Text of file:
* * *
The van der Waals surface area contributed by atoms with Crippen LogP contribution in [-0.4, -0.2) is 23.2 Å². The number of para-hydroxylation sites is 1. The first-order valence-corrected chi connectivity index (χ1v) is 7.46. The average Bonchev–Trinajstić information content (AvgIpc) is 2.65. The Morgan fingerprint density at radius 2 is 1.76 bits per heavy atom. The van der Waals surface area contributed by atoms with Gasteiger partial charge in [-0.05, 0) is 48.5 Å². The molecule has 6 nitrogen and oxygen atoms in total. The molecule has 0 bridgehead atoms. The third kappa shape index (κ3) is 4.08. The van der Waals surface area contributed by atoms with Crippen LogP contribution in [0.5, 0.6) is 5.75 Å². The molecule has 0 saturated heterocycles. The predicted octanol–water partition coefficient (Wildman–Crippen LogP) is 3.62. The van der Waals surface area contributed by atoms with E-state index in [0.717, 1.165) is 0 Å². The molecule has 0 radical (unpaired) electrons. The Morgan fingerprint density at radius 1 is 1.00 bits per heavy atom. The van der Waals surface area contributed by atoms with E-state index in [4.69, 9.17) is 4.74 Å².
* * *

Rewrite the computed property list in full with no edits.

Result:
The van der Waals surface area contributed by atoms with Crippen LogP contribution in [-0.4, -0.2) is 23.2 Å². The number of para-hydroxylation sites is 1. The first-order valence-corrected chi connectivity index (χ1v) is 7.46. The average Bonchev–Trinajstić information content (AvgIpc) is 2.65. The Morgan fingerprint density at radius 2 is 1.76 bits per heavy atom. The van der Waals surface area contributed by atoms with Gasteiger partial charge in [-0.05, 0) is 48.5 Å². The molecule has 6 nitrogen and oxygen atoms in total. The molecule has 0 bridgehead atoms. The third kappa shape index (κ3) is 4.08. The van der Waals surface area contributed by atoms with Crippen LogP contribution in [0.5, 0.6) is 5.75 Å². The molecule has 0 saturated heterocycles. The predicted octanol–water partition coefficient (Wildman–Crippen LogP) is 3.62. The van der Waals surface area contributed by atoms with E-state index in [0.717, 1.165) is 0 Å². The molecule has 0 radical (unpaired) electrons. The Morgan fingerprint density at radius 1 is 1.00 bits per heavy atom. The van der Waals surface area contributed by atoms with E-state index in [4.69, 9.17) is 4.74 Å².